The Macron ally defying racism to reshape France

Government spokeswoman Sibeth Ndiaye on her president’s controversial agenda

French government spokeswoman Sibeth Ndiaye speaks during a session of questions to the government at the French National Assembly in Paris. Photograph: Eric Feferberg/AFP via Getty Images

French government spokeswoman Sibeth Ndiaye speaks during a session of questions to the government at the French National Assembly in Paris. Photograph: Eric Feferberg/AFP via Getty Images

 

The men and women who surround French president Emmanuel Macron tend to be graduates of the elite grandes écoles, well-dressed but in drab colours, reserved to the point of tactiturnity.

Not Sibeth Ndiaye, the former head of communications at the Élysée who was promoted to government spokesperson, with cabinet member status, last April.

Ndiaye was born in Dakar, Senegal, 40 years ago. The far-right hate her outspokenness, that she is a naturalised African immigrant, and that she was once a Socialist militant.

“Am I the object of racism?” Ndiaye said in a group interview with the Anglo-American Press Association. “Yes, obviously.” She blamed social media for “amplifying and distorting the reality” of a mostly tolerant country.

Ndiaye says she has been fortunate to work for three men 'who didn’t really notice that I was a woman, or that I was black'

Public insults have focused on Ndiaye’s colourful clothes. The former conservative minister Nadine Morano criticised Ndiaye’s “circus outfits” and called her “unworthy” of being government spokesperson.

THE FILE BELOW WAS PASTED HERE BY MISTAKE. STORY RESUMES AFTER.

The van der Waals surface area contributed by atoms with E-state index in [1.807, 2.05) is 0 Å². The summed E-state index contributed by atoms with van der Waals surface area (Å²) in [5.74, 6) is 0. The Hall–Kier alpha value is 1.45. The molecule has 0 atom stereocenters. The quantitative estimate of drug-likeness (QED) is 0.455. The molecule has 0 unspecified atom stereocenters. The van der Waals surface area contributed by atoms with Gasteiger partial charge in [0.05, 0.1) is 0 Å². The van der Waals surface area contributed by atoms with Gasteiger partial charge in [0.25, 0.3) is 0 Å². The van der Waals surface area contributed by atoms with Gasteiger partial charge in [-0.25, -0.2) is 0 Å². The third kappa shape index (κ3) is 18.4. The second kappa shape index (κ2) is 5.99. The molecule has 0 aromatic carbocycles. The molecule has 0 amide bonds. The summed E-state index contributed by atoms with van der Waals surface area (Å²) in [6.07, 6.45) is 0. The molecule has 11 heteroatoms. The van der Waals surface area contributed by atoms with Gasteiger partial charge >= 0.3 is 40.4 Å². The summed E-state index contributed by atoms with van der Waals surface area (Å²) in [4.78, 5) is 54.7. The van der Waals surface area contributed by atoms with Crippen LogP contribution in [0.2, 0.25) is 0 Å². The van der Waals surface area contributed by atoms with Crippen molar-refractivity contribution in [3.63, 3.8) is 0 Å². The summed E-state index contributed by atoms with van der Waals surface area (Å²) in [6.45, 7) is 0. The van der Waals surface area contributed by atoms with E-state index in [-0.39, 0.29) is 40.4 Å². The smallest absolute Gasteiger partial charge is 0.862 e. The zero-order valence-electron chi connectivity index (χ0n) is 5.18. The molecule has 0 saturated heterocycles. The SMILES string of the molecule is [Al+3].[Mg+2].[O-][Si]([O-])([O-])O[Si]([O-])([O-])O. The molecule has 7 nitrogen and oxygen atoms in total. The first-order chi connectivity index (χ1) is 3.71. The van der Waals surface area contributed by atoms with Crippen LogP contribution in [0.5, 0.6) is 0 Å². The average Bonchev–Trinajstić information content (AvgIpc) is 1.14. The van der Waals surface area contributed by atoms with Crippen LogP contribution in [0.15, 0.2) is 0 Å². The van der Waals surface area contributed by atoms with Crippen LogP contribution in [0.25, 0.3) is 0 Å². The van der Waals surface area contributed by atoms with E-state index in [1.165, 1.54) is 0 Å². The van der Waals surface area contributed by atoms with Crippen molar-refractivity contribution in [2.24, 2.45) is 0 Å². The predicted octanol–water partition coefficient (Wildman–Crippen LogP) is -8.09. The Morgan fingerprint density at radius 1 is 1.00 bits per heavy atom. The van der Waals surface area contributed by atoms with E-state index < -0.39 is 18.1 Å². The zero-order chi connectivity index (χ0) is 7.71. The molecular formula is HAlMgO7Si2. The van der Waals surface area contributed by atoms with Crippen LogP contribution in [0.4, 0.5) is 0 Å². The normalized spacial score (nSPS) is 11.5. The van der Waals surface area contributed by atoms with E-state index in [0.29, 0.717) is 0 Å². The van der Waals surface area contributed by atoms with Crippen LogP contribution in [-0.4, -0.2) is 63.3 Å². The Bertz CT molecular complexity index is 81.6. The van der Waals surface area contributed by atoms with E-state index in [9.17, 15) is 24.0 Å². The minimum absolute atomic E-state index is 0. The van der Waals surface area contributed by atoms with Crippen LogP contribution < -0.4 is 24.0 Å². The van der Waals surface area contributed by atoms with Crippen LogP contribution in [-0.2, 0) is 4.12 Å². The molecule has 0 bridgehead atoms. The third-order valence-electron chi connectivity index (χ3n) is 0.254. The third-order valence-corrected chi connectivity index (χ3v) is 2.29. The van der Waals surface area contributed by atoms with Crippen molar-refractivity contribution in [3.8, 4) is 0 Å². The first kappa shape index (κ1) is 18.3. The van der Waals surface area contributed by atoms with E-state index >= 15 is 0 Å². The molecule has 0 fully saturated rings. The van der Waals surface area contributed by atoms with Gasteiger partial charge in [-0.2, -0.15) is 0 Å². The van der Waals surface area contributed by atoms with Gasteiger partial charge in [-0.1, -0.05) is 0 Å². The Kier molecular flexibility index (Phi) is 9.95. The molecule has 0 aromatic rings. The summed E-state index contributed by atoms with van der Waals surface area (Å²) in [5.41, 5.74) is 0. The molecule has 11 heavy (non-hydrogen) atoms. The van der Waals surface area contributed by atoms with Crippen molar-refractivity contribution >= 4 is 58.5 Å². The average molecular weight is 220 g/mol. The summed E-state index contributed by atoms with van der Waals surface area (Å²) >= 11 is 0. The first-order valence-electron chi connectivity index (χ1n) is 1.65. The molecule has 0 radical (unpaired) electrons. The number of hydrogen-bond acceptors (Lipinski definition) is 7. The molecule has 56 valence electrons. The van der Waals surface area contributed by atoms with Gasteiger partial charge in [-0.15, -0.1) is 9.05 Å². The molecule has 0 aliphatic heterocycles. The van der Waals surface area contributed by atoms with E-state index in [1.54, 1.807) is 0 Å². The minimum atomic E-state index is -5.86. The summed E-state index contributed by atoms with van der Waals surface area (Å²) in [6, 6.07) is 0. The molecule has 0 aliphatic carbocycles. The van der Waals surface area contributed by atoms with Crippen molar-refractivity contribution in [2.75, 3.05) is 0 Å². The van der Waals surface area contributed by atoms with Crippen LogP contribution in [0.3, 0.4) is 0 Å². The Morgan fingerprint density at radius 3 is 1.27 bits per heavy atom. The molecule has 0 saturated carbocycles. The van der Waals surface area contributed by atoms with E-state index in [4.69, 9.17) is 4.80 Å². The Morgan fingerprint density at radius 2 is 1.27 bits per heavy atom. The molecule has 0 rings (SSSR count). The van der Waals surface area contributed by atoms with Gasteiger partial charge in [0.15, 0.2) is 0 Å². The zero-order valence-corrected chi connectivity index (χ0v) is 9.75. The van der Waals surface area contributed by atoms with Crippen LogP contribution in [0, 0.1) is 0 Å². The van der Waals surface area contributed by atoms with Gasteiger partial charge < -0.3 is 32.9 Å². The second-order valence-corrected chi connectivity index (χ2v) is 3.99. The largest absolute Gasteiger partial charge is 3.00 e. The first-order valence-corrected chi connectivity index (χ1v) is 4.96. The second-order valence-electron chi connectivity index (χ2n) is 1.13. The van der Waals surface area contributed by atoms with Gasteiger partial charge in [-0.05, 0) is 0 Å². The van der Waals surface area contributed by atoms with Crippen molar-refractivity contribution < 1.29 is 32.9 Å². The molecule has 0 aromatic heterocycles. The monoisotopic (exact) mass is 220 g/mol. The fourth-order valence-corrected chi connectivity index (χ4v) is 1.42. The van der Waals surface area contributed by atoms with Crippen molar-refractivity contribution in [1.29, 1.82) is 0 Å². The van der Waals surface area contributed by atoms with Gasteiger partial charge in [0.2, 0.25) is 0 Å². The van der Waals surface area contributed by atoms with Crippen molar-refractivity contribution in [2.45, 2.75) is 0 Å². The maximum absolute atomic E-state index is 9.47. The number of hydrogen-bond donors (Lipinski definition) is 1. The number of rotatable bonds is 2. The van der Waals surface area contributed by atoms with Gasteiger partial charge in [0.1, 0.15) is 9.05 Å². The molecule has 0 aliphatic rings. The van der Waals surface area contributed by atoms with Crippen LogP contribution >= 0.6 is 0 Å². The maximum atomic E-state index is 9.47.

The far-right commentator Éric Zemmour remarked sarcastically on “the dazzling elegance of the outfits of our favourite cabinet minister, Sibeth Ndiaye, the height of French distinction”.

Ndiaye says she stopped being hurt by such remarks a long time ago. She dismissed Zemmour as “the embodiment of xenophobic thought”. Regarding Morano, she said republican values mean “one doesn’t say a Jew is rich because there’s underlying anti-Semitism. One doesn’t say an Arab is a thief, or that a black is lazy and wears circus outfits.”

Ndiaye says she has been fortunate to work for three men “who didn’t really notice that I was a woman, or that I was black”. The first two were Claude Bartolone, the then Socialist president of the Seine-Saint-Denis department, and Arnaud Montebourg, who preceded Macron as economy minister.

“Macron was the same” until a visit to the aeronautic show at Le Bourget during his time as minister. “Guards and policemen aren’t used to a minister having a black person with them, and they kept saying, ‘No madame, this is for the minister’s delegation.’ I finally cracked. I was weeping with rage,” she recounts. “That is the day that Macron noticed I was black . . . For a long time afterwards, he would turn around regularly to make sure I was there, that I’d got through the barriers.”

Family history

Ndiaye became a naturalised citizen in 2016, but her family “always had part of French history in us. We always thought we were a little bit French.” Her paternal grandfather died fighting as a tirailleur sénégalais in the French army in the second World War. Her father, Fara, and mother, Mireille, met as militant communist students campaigning in Paris for African independence.

Fara was a non-practising Muslim who became a deputy in the Senegalese assembly. Mireille was Catholic, half-German and half-Togolese. She became a magistrate and member of Senegal’s constitutional council.